Vertical and horizontal lines on the best desktop monitors can ruin the immersive effect from your display, which is especially frustrating if you’ve invested in your monitor, like one of the best curved gaming monitors. To find out how to fix annoying vertical lines or horizontal lines on an external monitor, you’ll first want to test the picture to find out what causes these lines on the computer monitor, whether the problem is from the PC, cable box, or another input source, or if the fault is with the monitor, its LCD panel or internal hardware itself. And while on the topic of “vertical” lines, there are vertical monitors that exist to help make certain professions or hobbies more efficient, like coding and streaming.
Search for the Source of the Problem
Before attempting any other troubleshooting, such as fixing black bars on the side of your monitor, the first step toward finding solutions for this desktop monitor problem is to isolate the source of the issue.
Perform a Picture Test
The first option is to test out the image on your favorite computer screen without any peripherals connected. To do this, disconnect all cable connections and use the remote control or the control panel to disconnect Bluetooth and WiFi, if your external monitor is so equipped. If there are no vertical or horizontal lines on the default picture or menu screen, then the problem is likely due to your PC or input device, or to your cable connections. If the lines still appear, then the issue is likely to be with the external monitor itself.
Display Device Issues
If the monitor shows lines when not connected to any cables or input method, the problem is likely with the monitor itself. Image issues such as lines can be caused by damaged internal ribbon cables or the LCD panel itself. If this is the case, the repair process will depend on what the hardware problem is, whether you have a flat or curved computer monitor. If you see light leaking on the edges of your monitor screen, you may have blacklight bleed, which you can learn about in our resource content on what is blacklight bleed.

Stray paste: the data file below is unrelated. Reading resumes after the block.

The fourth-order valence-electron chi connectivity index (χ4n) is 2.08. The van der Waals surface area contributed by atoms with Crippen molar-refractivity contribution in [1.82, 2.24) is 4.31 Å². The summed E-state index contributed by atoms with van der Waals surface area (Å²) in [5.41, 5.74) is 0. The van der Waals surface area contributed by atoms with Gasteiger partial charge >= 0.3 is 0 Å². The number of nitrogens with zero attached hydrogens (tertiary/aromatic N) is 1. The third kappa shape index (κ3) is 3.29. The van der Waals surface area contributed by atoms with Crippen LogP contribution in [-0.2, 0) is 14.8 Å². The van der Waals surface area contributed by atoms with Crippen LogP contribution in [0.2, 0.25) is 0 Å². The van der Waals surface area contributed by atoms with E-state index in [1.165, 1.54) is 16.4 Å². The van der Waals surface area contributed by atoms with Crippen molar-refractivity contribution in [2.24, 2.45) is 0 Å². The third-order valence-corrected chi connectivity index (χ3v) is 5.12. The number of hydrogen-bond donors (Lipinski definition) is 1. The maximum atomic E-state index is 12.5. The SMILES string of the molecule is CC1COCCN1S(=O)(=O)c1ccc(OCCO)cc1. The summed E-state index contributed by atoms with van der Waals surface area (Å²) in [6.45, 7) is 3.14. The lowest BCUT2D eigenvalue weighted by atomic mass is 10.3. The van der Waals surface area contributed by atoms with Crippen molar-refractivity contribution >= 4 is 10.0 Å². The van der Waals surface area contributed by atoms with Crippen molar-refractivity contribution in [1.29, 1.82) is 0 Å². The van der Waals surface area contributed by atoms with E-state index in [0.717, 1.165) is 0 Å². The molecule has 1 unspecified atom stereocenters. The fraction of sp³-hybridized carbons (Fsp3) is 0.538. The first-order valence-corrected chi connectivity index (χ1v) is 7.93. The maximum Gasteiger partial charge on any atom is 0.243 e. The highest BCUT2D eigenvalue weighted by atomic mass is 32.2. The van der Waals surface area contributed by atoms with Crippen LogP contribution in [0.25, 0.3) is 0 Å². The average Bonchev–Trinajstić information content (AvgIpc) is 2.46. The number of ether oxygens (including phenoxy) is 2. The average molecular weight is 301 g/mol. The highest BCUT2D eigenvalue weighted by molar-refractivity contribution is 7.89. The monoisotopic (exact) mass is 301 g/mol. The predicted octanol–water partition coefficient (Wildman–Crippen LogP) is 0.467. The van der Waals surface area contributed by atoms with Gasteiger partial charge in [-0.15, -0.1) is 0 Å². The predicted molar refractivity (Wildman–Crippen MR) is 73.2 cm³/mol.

Input Method Issues
If the lines go away when your external monitor has no input, then you’ll want to look for a connection issue or an issue with your PC or laptop’s graphics drivers, driver settings, or picture settings. Additionally, you may want to check for any input lag issues with your monitor at this time.
Check all Cables
Make sure all cables are connected securely. A loose connector can cause various picture issues including gray lines, pink lines or green lines. You may want to unplug your monitor from the input device and check the condition of the ports.
You may be able to see if there are any bent or broken pins in the connectors of these input terminals. Double-check the cables if you have two monitors.
If you need more organization in your space, consider the best dual monitor mount. Don’t use a paperclip or other metal object to try and clear out a VGA terminal.
Tip: Don’t use a paperclip or other metal object to try and clear out a VGA terminal
If you have a spare cable that you know works, you can try connecting the external monitor with it and see if the problem goes away.